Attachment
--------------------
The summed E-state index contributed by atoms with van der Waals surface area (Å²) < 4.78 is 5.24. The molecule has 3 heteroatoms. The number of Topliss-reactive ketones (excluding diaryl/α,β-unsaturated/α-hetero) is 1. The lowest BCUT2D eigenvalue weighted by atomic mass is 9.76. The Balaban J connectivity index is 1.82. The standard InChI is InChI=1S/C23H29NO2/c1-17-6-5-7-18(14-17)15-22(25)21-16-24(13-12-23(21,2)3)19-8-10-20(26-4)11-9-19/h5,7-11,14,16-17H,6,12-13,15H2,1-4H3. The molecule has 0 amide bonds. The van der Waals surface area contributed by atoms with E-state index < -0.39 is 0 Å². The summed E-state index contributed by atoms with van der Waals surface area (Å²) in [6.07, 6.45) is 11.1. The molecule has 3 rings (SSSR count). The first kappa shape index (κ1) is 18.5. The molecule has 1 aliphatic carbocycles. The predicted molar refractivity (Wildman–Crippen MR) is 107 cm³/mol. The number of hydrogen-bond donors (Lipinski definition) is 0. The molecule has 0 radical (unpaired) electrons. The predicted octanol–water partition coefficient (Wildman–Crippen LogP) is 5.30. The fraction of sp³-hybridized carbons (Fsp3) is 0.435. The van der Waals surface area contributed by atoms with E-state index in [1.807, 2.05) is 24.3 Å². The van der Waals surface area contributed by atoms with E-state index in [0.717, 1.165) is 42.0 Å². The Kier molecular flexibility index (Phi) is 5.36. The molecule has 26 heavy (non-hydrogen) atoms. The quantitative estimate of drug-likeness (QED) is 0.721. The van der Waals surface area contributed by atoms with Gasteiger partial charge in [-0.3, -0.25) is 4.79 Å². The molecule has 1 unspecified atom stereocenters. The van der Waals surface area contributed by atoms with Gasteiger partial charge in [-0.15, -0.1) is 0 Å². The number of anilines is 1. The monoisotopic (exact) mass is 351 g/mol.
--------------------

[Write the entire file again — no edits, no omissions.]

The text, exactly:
The summed E-state index contributed by atoms with van der Waals surface area (Å²) < 4.78 is 5.24. The molecule has 3 heteroatoms. The number of Topliss-reactive ketones (excluding diaryl/α,β-unsaturated/α-hetero) is 1. The lowest BCUT2D eigenvalue weighted by atomic mass is 9.76. The Balaban J connectivity index is 1.82. The standard InChI is InChI=1S/C23H29NO2/c1-17-6-5-7-18(14-17)15-22(25)21-16-24(13-12-23(21,2)3)19-8-10-20(26-4)11-9-19/h5,7-11,14,16-17H,6,12-13,15H2,1-4H3. The molecule has 0 amide bonds. The van der Waals surface area contributed by atoms with E-state index < -0.39 is 0 Å². The summed E-state index contributed by atoms with van der Waals surface area (Å²) in [6.07, 6.45) is 11.1. The molecule has 3 rings (SSSR count). The first kappa shape index (κ1) is 18.5. The molecule has 1 aliphatic carbocycles. The predicted molar refractivity (Wildman–Crippen MR) is 107 cm³/mol. The number of hydrogen-bond donors (Lipinski definition) is 0. The molecule has 0 radical (unpaired) electrons. The predicted octanol–water partition coefficient (Wildman–Crippen LogP) is 5.30. The fraction of sp³-hybridized carbons (Fsp3) is 0.435. The van der Waals surface area contributed by atoms with E-state index in [1.807, 2.05) is 24.3 Å². The van der Waals surface area contributed by atoms with E-state index in [0.717, 1.165) is 42.0 Å². The Kier molecular flexibility index (Phi) is 5.36. The molecule has 26 heavy (non-hydrogen) atoms. The quantitative estimate of drug-likeness (QED) is 0.721. The van der Waals surface area contributed by atoms with Gasteiger partial charge in [-0.3, -0.25) is 4.79 Å². The molecule has 1 unspecified atom stereocenters. The van der Waals surface area contributed by atoms with Gasteiger partial charge in [-0.15, -0.1) is 0 Å². The number of anilines is 1. The monoisotopic (exact) mass is 351 g/mol.